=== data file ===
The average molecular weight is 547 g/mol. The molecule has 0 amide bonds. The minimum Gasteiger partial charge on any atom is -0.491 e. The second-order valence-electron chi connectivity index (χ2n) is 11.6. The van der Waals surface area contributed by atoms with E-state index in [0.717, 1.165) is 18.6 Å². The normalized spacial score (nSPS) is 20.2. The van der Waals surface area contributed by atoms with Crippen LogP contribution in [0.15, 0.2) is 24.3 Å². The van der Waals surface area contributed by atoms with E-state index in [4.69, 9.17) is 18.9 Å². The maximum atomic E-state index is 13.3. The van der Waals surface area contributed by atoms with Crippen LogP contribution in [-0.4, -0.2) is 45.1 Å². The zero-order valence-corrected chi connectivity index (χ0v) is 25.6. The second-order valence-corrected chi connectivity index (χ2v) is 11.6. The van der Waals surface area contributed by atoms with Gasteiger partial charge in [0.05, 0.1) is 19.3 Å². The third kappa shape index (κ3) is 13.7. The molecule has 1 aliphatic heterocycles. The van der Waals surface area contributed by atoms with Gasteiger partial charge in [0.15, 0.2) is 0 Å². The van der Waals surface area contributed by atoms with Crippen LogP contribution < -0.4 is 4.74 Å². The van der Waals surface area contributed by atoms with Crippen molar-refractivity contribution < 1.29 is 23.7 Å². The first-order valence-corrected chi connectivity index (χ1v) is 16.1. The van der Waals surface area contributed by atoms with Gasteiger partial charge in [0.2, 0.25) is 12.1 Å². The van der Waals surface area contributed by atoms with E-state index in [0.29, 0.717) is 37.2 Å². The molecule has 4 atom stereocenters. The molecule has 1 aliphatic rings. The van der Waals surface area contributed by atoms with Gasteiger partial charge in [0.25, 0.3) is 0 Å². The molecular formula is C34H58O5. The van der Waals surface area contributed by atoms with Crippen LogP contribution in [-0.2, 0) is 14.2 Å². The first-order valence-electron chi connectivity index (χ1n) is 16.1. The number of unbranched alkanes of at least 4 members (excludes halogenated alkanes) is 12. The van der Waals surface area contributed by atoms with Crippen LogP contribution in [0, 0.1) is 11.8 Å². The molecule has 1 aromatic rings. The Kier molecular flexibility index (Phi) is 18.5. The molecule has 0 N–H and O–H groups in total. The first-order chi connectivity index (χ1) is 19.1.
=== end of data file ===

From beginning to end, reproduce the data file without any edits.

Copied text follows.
The average molecular weight is 547 g/mol. The molecule has 0 amide bonds. The minimum Gasteiger partial charge on any atom is -0.491 e. The second-order valence-electron chi connectivity index (χ2n) is 11.6. The van der Waals surface area contributed by atoms with E-state index in [0.717, 1.165) is 18.6 Å². The normalized spacial score (nSPS) is 20.2. The van der Waals surface area contributed by atoms with Crippen LogP contribution in [0.15, 0.2) is 24.3 Å². The van der Waals surface area contributed by atoms with E-state index in [4.69, 9.17) is 18.9 Å². The maximum atomic E-state index is 13.3. The van der Waals surface area contributed by atoms with Crippen LogP contribution in [-0.4, -0.2) is 45.1 Å². The zero-order valence-corrected chi connectivity index (χ0v) is 25.6. The second-order valence-corrected chi connectivity index (χ2v) is 11.6. The van der Waals surface area contributed by atoms with Gasteiger partial charge in [0.05, 0.1) is 19.3 Å². The third kappa shape index (κ3) is 13.7. The molecule has 1 aliphatic heterocycles. The van der Waals surface area contributed by atoms with Gasteiger partial charge in [0.15, 0.2) is 0 Å². The van der Waals surface area contributed by atoms with Crippen LogP contribution < -0.4 is 4.74 Å². The van der Waals surface area contributed by atoms with Crippen molar-refractivity contribution < 1.29 is 23.7 Å². The first-order valence-corrected chi connectivity index (χ1v) is 16.1. The van der Waals surface area contributed by atoms with Gasteiger partial charge in [0.2, 0.25) is 12.1 Å². The van der Waals surface area contributed by atoms with E-state index in [0.29, 0.717) is 37.2 Å². The molecule has 4 atom stereocenters. The molecule has 1 aliphatic rings. The van der Waals surface area contributed by atoms with Gasteiger partial charge in [0.25, 0.3) is 0 Å². The molecular formula is C34H58O5. The van der Waals surface area contributed by atoms with Crippen LogP contribution in [-0.2, 0) is 14.2 Å². The first-order valence-electron chi connectivity index (χ1n) is 16.1. The number of unbranched alkanes of at least 4 members (excludes halogenated alkanes) is 12. The van der Waals surface area contributed by atoms with Crippen LogP contribution in [0, 0.1) is 11.8 Å². The molecule has 1 aromatic rings. The Kier molecular flexibility index (Phi) is 18.5. The molecule has 0 N–H and O–H groups in total. The first-order chi connectivity index (χ1) is 19.1.